My Heart Attack Story
One of our forum regulars recently had a heart attack. Have you ever wondered what a heart attack feels like? He’s currently recovering, but he’s kindly shared the experience to let others know what happens and what a heart attack feels like. Spoiler warning: it’s not nice.
This is somewhat of a serious post but please bear with me. Bit of background first. In 2010, I had suffered a heart attack and as a result, I had three stents fitted in the affected arteries. Since then, I’d not had any similar symptoms and had been in good health, apart from back problems. I had a good diet, had cut down on alcohol (hadn’t been a big drinker for a number of years anyway) and was generally ok.
So… A couple of weeks ago, on a nice Sunday afternoon, I started my usual regime of a few Ks on the cross trainer/exercise bike. As usual, I did a warm-up first, just some gentle arm and leg stretching. I fired up my awesome playlist, stuck my headphones on and started on the trainer. I’d been going for only a few minutes when I got a sudden pain in the chest. I thought it was maybe down to me having shifted some stuff around in the house earlier and possibly tweaked a muscle, which was now being aggravated by the trainer. Was it that or something more sinister? I pushed on but it got too painful and had to stop.
To cover all the bases, I had two puffs of my GTN spray (out of date) and chewed an aspirin… no result. Ten minutes later, another two puffs… no result. I was in two minds what to do, so I laid down on the sofa and thought it may pass of its own accord. The intelligent part of my brain said: “Don’t be a wanker, dial the 9′s”. So I did.
The woman operator took some relevant details, told me an ambulance was on way and said that she would stay on the line with me until it was confirmed that they had arrived. All the time, the pain was getting worse but the operator (I wish I could remember her name) kept me calm and under control. Difficult to describe the pain, it’s like being crushed in a giant vice, slowly getting tighter and tighter until you think it can’t get any worse but it does and keeps increasing in intensity. It’s something I never, ever want to experience again.
The ambulance arrived, hooked me up to ECG machine, which showed nothing. The second paramedic turned up and I was put on ECG again. This the time the words between them were “Not good, we need to get going – now”. Oh fuck!
Blues and twos straight away. By now the pains were like nothing I’ve EVER experienced, pretty much how I would expect to feel if I was being crushed under a car. You might think you know what a heart attack feels like, but until it’s happening it’s really hard to comperehend.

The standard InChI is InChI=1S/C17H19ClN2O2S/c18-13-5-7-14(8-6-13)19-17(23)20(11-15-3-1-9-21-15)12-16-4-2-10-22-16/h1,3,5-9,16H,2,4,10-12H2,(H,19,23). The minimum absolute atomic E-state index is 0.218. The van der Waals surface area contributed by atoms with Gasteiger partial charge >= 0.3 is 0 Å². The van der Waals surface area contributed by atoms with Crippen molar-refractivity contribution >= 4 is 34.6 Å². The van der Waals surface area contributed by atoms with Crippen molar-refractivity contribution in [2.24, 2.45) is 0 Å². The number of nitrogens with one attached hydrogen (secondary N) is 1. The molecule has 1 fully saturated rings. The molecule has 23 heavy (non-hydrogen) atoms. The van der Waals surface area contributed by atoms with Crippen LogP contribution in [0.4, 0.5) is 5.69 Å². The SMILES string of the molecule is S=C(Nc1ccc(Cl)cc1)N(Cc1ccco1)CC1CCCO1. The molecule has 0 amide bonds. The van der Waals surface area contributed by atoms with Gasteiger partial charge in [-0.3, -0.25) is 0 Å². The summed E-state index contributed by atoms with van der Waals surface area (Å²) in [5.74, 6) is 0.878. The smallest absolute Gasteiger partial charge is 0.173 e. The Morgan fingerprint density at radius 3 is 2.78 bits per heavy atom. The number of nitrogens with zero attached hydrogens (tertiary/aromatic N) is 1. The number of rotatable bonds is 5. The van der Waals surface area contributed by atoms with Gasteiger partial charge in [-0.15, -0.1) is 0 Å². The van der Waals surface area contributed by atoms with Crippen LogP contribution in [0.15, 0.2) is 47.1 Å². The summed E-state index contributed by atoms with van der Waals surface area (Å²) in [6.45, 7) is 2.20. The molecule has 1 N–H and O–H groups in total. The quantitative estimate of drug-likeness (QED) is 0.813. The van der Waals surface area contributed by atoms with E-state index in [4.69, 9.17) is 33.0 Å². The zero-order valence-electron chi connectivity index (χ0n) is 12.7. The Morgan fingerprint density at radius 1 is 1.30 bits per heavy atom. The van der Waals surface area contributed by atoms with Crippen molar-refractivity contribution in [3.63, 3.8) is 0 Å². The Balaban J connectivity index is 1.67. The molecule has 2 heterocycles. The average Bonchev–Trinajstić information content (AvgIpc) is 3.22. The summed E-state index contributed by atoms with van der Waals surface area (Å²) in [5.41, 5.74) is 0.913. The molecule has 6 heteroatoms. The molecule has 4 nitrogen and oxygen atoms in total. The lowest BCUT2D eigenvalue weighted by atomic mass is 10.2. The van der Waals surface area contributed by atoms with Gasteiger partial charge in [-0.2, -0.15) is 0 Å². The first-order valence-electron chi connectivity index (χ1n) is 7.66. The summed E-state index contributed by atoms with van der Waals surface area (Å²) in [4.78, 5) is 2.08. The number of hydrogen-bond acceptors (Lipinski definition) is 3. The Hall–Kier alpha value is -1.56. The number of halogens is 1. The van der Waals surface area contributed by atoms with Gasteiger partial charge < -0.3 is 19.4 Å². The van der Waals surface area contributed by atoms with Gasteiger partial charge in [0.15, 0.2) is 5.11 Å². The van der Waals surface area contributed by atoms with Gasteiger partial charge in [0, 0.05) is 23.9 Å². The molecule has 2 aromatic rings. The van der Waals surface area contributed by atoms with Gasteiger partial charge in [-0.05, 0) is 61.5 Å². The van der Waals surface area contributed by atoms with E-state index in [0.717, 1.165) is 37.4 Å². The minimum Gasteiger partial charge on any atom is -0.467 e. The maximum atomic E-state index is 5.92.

I was given IV pain relief (didn’t work) and the good old Entonox. I was offered Morphine but declined, having not long weaned myself off it after years of use for back pain. Entonox was ok but I really couldn’t get enough in me, as it was getting harder to breathe. After about 10 miles and with 2.5 to go until we got to the hospital, the crew are told to turn around and go to Hastings, which is over 30 miles in the opposite direction. Control were told by the crew “He won’t make it that far, we ARE continuing to Brighton”.
We were cleared for Brighton, arrived – straight to A&E, where by now I really, really wanted that morphine. The ‘On Call’ Cardiac team were summoned and assembled and then it was straight to the ‘Cath lab’. They found a large blood clot had lodged near one of the original stents and was totally blocking that artery.
They tried to put a catheter through the radial artery via my wrist but it was a no go, so had to go via the femoral artery in the groin. As the catheter reaches the affected spot in the artery and the balloon is inflated, it is not comfortable at all and is akin to more heart attack type pain. The offending clot was successfully removed and yet another stent was put in place, after which, it didn’t take long for the pain to start subsiding.
I was taken back to a ward where it was twenty-four hours of IV ‘clot-busting’ Eptifibatide. Interestingly, this drug is derived from a protein found in the venom of the southeastern pygmy rattlesnake!
The moral of the story… seriously… any bad, unexplained chest pains, please ring 9′s you guys – no fucking around. As I was told, they’d rather check you out and find it’s indigestion, than turn up to a stiff. I was lucky that I listened to the intelligent portion of my brain that told me to pick up the phone. I wasn’t that far off never seeing my family again, it was that close a shave.